As used in this disclosure, an “instruction” is a generic term referring to a variety of representations of an operation or set of operations to be performed. An instruction may be represented by a mnemonic, for example, or by an opcode. An opcode is typically a sequence of ones and zeroes that may be represented in hexadecimal or in binary or any other convenient format and is interpretable by a processor as indicating the particular operation(s) to be performed. The operation(s) to be performed are generally specified in an instruction definition for each instruction. For example, a programmer's reference manual, user's manual, or the like may specify operations performed by a processor in response to a particular instruction.

In the embodiment of FIG. 1 a, a No Operation (NOP) instruction 110 is shown adjacent to the first opcode 100. Unlike most conventional NOP instructions, the NOP instruction 110 has operands. As shown, the NOP instruction 110 has a destination (DST) operand and two source (SRC1, SRC2) operands. The NOP instruction 110 does not cause any operations to occur that would alter architecturally visible variables, but rather is a vessel that bears additional operands for the opcode 100 in this embodiment. Thus, as shown in FIG. 1 a, the NOP is eliminated and its operands used. In particular, the combination of the opcode 100 and its operands as well as the NOP 110 and its operands are decoded into a second opcode 120 having one destination operand 122, and four source operands 124, 126, 128, and 130. The first two source operands 124 and 126 are the two source operands from the opcode 100 and the second two operands 128 and 130 are the two source operands from the NOP 110. The opcode 120 reflects, at least partially, the operations(s) indicated by opcode 100. Thus, the NOP instruction 110 is eliminated and its operands provided for use by the opcode 120.

An opcode is said to “use” or to “operate on” an operand when that operand is specified as one of the arguments to the instruction. As previously noted, the “operand” may be in the form of an operand value or an operand specifier that identifies an operand value by location. If an instruction under its architectural definition does or can utilize the value of the operand either in computing a value, accessing a value, or storing a value, then the instruction is said to “use” or “operate on” the operand. Sometimes the operand may not itself or may not change the ultimate result of the instruction, even if it is used.

FIG. 1 b illustrates the use of two operands from a NOP opcode 150 by another opcode 140 in a different embodiment. In the embodiment of FIG. 1 b, the instruction set of which opcode 140 is a part may be limited to two unique operands, with one of the operands being both a source and a destination. Thus, opcode 140 has a first operand that is a destination and source (DST/SRC1) and a second source (SRC2) operand. Similarly, the NOP opcode 150 has a destination and source operand and a second source operand. In this embodiment, the combination of the opcode 140 and its operands as well as the NOP 150 and its operands are decoded into a second opcode 155 having one destination operand (DST), and four source operands (SRC1, SRC2, SRC3, SRC4), with the first two operands being the two source operands from the opcode 140 and the third and fourth source operands originating as the first and second source operands of the NOP 110.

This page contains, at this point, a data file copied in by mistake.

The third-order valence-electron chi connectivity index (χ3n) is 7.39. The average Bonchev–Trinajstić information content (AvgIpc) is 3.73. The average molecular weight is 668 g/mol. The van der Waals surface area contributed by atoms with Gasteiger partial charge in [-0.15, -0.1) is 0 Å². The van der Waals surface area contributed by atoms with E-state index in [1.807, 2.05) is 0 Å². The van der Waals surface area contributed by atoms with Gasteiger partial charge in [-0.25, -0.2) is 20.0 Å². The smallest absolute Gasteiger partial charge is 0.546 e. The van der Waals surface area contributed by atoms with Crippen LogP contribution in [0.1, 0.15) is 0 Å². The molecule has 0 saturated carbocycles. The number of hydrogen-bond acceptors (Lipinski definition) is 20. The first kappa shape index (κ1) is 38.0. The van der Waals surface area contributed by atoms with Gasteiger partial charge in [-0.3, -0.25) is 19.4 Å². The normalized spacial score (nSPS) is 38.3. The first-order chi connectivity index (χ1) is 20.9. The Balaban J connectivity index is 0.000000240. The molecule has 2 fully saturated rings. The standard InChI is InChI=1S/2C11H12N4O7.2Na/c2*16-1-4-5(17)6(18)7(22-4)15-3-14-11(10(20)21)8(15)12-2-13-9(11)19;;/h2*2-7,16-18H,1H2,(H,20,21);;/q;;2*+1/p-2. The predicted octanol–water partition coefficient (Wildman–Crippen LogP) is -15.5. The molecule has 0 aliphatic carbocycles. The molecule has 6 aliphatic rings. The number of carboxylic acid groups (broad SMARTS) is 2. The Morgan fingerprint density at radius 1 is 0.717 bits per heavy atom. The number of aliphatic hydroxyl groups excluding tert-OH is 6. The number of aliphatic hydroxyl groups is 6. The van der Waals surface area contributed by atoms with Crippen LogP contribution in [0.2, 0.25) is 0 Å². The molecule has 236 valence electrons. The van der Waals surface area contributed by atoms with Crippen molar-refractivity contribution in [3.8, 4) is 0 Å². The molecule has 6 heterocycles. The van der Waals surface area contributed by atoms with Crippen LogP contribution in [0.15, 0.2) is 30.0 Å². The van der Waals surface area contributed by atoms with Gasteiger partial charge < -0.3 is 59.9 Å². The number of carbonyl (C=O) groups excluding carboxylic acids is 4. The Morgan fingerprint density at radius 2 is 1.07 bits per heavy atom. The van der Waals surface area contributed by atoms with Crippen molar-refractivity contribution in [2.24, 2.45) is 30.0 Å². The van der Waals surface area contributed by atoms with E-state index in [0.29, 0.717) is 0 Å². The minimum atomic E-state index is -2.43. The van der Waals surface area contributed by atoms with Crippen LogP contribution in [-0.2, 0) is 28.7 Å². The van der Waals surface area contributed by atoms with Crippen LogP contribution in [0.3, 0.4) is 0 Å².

FIG. 1 c illustrates one embodiment in which operands from a NOP 165 are used by two other opcodes. In the embodiment of FIG. 1 c, a first opcode 160 having a destination operand and two source operands is transformed into a second opcode 175 which bears two destination operands (DST1, DST2) and two source operands (SRC1, SRC2). The two source operands were originally specified with the opcode 160, as well as the first destination operand. However, the second destination operand is provided from the NOP 165.

A second opcode 170 also having two source operands and one destination operand is transformed into another opcode 180. The opcode 180 has one destination operand from the opcode 170, as well as a first two source operands from the opcode 170 and third and fourth operands from the NOP 165. Thus, one NOP can carry operands for multiple instructions. Further variations may include providing operands to three or more instructions and/or routing different types of instructions to different positions in their new opcodes' operand sets. Furthermore, an operand that may be in the position of a particular type of operand (e.g., a destination) of the NOP may be used for a different purpose in conjunction with the opcode that uses it (e.g., the destination operand of the NOP may be used as a source operand for another opcode). Furthermore, multiple NOPs may provide operands to a single instruction in some embodiments.